My furnace(an amana) seems to be stopping due to too much water in the inducer motor. If I pull the yellow plug from the motor housing, a good amount of water comes out and then the unit will work again.

After a lot of troubleshooting I noticed something. There are two drains. One is up top left near the exhaust exit and the other is at the bottom right. They drain into a reservoir. I made it so I could see each drain emptying when it was running. The one on the bottom right does not drain until the unit is turned off/stopped! This is telling me that it is not clogged(which is what I thought was my problem for some time).

Which seems like a problem. If the until has to run for too long, then the water fills up and then the inducer motor stops.

Does this seem like it is working right? Or should it drain the entire time?

Thanks, Anthony

  • Can you include a photo of the drain plumbing? Sounds like you don't have a trap, or a improperly plumbed trap.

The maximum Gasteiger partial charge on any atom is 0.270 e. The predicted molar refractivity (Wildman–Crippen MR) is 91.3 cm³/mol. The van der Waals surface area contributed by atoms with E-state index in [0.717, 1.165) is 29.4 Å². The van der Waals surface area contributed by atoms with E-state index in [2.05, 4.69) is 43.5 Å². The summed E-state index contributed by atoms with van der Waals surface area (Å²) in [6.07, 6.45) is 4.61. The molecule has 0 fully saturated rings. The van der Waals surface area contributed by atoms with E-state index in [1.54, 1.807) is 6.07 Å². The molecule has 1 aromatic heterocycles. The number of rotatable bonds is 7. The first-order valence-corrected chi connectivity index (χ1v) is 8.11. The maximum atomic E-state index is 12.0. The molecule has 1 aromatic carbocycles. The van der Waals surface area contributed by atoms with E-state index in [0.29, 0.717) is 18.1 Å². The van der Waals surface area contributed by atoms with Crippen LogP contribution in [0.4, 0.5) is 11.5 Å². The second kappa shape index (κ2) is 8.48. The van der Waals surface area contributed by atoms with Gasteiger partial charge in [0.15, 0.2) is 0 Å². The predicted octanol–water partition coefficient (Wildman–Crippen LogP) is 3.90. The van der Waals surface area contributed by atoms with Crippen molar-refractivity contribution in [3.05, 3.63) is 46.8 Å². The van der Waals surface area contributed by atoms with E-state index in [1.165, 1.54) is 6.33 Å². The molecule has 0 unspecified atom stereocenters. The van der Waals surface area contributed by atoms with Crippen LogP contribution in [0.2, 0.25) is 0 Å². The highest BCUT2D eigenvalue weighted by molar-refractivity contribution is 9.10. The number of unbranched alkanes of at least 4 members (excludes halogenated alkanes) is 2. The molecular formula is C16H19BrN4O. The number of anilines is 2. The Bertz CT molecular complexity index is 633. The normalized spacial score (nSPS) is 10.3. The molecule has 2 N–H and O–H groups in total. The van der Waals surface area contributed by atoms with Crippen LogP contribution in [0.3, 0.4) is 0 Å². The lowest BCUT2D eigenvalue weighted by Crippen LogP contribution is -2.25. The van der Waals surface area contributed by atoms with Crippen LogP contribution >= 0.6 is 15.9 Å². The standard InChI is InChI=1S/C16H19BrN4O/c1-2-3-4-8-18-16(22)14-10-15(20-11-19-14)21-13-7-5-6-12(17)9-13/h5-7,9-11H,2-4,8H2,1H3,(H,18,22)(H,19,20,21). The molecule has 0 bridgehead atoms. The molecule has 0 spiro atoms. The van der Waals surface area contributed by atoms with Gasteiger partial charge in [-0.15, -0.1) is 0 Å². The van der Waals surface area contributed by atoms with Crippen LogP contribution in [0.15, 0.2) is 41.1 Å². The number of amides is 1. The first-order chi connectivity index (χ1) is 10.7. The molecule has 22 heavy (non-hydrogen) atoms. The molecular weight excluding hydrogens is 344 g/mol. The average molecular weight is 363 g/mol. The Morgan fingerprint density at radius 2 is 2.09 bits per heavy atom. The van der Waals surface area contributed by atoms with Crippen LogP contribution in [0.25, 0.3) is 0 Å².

– Tester101
    Commented Jan 10, 2017 at 15:03

2 Answers 2


It sounds like your trap may not have enough height to keep air from being pulled in. I have to make traps that were close to 5" to prevent the pressure from pulling the water out of the trap. Yes they do get dirty and need to be cleaned, but if the trap is holding water it will drain while running, if the trap is not deep enough air is pulled through the trap and water will build up until it is deep enough in the pan or shuts down and gravity pulls it out.


I have an American Standard 90+ furnace like yours. The drains run into a trap mechanism. This trap mechanism gets plugged up occasionally with dirt and gunk and I have to remove the line or lines going into it and flush it out with water under pressure. Once cleaned out I put the hoses back on and the furnace works again. I now clean it out once a year in the summer.

  • I added an update. It does not appear to be clogged. The water does drain after the unit turns off just fine. Just not while it is running. Commented Jan 9, 2017 at 20:30
  • 1
    @Womack -- in that case, you have a malfunctioning or incorrectly built trap.
    – user39367
    Commented Jan 9, 2017 at 22:04

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